The last betrayal?

bassman, Going Postal
Traitor and all round loon

There are those on this site who think that the Tories are sleepwalking in a trance towards the destruction of their electoral prospects, possibly forever in their current guise. I spend a lot of time reading round the points we raise on here, which means I am forever about 465 comments behind in a permanent state of catch-up. I thought I would devote some of my time to reminding myself how we came to this critical moment, and perhaps some of you would appreciate a refresher: there will be some cutting and pasting so it’s a bit cheap to claim much of a writing credit, but: hey ho. It’s a fairly brisk canter through some of the salient features as you can go on and on in the detail of it all, but any cursory study of the period will expose the hostility and dishonesty of successive governments on a grand scale towards their own citizens, and the persistent thread of bloody-minded opposition to being ruled from Brussels.

We’ll take it from Major’s 1993 Maastricht moment, when the Tory “bastards” rebelled against the treaty that set up the EU as we know it. It was thanks to pressure from the three bastard cabinet ministers – Michael Portillo, Michael Howard and Peter Lilley – and others that Major was obliged to obtain an opt-out from the euro. This was when the country was expected to feel “at ease with itself”. Fat chance. Major introduced the European Communities Amendment Bill immediately after the 1992 election. In a chilling reflection of the current Brexit bill the hundreds of amendments put down ensured that the Committee stage lasted from 1 December 1992 to 21 April 1993. Major followed a successful vote in the House with a confidence motion, and in spite of the ease with which John Smith roasted him he survived to have the treaty ratified.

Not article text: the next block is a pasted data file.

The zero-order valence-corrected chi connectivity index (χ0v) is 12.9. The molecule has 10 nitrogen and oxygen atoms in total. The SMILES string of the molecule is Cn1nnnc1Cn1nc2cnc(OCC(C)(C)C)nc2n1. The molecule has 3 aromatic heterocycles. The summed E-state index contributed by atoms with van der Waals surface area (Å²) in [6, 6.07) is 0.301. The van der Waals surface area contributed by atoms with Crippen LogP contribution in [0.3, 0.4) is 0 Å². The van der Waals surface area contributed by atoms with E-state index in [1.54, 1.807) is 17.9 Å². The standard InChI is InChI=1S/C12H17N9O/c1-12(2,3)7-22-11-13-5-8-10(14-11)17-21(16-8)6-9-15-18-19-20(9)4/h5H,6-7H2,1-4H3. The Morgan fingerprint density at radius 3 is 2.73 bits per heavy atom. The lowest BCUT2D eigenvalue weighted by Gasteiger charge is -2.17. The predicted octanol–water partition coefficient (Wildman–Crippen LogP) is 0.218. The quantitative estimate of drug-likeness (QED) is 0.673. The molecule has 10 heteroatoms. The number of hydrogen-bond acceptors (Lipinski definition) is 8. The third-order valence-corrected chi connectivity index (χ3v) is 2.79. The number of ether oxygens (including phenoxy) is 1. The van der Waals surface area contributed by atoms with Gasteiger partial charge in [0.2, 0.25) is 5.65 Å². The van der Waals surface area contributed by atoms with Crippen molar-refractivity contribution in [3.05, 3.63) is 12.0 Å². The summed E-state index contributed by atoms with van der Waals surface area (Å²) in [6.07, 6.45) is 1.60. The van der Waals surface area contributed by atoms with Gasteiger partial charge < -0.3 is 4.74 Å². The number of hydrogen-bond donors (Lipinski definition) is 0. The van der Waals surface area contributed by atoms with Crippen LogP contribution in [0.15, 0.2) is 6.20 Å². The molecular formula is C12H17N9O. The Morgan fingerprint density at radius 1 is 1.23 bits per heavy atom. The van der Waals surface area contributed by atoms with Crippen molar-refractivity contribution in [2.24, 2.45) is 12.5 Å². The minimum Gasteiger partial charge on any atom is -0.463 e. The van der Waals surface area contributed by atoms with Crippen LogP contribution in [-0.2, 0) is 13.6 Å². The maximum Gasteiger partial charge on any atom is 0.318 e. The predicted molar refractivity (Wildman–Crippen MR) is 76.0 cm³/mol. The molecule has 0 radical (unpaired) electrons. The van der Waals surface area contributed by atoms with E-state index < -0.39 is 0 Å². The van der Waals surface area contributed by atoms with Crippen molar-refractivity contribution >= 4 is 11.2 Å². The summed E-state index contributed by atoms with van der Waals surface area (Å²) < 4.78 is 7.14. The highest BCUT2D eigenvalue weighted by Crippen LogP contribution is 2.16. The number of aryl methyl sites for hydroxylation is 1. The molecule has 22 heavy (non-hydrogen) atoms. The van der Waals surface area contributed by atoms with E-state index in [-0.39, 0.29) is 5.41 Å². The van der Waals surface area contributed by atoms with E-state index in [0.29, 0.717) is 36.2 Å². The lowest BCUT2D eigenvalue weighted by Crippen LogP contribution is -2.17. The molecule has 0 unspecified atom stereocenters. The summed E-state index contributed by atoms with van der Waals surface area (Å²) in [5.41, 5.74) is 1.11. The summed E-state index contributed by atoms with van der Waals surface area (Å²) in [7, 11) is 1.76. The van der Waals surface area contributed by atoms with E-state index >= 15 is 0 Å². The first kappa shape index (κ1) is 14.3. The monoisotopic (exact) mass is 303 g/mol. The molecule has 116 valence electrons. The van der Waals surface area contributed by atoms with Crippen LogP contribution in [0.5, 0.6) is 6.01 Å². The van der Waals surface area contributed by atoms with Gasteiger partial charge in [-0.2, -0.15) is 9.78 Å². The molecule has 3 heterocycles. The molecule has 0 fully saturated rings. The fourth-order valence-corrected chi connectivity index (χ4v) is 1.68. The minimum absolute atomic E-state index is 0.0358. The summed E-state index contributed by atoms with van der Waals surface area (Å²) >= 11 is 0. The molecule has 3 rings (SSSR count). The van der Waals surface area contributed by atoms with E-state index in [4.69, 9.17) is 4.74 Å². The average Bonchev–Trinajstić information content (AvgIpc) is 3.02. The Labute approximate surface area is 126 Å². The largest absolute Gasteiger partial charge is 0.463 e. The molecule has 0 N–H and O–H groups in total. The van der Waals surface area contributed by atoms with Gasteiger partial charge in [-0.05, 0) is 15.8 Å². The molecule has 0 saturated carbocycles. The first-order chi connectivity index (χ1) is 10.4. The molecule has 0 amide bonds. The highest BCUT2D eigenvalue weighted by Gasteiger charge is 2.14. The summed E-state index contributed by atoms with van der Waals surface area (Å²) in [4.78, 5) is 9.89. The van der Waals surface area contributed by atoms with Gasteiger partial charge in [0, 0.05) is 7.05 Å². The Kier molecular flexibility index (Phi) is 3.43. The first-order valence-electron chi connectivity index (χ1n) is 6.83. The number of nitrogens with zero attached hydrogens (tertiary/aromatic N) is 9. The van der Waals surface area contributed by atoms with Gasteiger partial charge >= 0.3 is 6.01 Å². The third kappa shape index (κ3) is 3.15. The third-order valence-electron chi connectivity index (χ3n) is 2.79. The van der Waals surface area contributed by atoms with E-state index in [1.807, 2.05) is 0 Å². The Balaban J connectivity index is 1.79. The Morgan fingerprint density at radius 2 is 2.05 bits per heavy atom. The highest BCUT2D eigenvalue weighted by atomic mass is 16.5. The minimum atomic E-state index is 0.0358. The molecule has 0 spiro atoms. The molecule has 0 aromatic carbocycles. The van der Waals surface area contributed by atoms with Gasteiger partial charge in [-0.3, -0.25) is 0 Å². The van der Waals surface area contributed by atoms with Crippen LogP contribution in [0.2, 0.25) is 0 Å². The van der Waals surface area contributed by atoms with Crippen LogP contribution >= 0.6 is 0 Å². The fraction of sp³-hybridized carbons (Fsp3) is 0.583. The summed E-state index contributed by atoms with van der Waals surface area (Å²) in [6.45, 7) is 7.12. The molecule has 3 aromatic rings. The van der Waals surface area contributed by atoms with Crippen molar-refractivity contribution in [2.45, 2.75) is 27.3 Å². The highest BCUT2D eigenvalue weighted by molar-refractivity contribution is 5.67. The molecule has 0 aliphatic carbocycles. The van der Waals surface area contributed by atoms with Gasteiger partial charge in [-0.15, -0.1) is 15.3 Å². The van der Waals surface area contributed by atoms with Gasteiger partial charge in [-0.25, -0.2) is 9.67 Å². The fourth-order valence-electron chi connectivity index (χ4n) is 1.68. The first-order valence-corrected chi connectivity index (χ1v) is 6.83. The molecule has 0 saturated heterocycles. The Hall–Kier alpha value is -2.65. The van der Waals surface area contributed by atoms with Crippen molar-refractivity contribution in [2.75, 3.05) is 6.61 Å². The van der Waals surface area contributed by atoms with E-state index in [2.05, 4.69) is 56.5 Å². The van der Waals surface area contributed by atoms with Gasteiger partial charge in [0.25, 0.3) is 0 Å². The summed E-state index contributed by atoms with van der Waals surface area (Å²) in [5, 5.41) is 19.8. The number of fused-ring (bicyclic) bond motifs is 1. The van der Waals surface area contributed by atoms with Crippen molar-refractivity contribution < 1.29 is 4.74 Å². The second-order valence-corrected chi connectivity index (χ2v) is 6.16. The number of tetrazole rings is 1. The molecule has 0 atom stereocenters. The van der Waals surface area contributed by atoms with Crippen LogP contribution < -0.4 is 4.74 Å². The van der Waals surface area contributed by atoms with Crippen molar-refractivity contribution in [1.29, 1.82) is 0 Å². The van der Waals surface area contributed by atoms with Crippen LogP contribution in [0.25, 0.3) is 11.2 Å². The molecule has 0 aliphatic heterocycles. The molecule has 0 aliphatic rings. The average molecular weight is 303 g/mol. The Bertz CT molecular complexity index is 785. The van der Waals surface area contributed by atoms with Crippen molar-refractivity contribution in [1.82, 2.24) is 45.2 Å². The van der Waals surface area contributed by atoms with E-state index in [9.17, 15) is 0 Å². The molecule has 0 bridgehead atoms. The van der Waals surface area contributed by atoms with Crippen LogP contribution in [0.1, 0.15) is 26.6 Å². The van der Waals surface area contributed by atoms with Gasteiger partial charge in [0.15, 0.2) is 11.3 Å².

The next large EU power-grab was the infamous Treaty of Lisbon of 2007 which was a quantum leap forward of what we on here would regard as the capacity of the EU as a new legal entity to meddle in member states’ affairs. Qualified Majority Voting was brought in for a range of issues which meant that the UK spent all its time trying to forge alliances to oppose the draconian stuff being formulated. We never had the influence so beloved of EU supporters in this country. It was anticipated that a plebiscite or referendum would be held in the UK as the treaty raised grave constitutional issues. The French rejected these constitutional aspects but eurocrats simply switched a few aspects round and pressed on (“The French will just have to keep on voting” – Juncker). Blair and Brown eagerly adopted the fiction that the amended treaty provisions did not create an EU constitution as such, even though the relevant Commons Committee found “near equivalence”, and polls showed 82% in favour of a referendum. When it came to the 12-day Parliamentary debate McCavity predictably had to be somewhere else and it was left to David Milliband to propose the motion. William Hague proposed an amendment calling for a referendum but this was easily defeated. A certain Jeremy Corbyn sided with the Tories on the referendum: “Labour MP Jeremy Corbyn wrote in the Morning Star on the day of the vote, “there is a much higher level of public understanding of the issue and a much higher preparedness to engage in debate than political commentators have given credit for”. Frank Field, Kate Hoey and Gisela Stuart showed the kind of consistency you would expect, and also voted in favour of a referendum.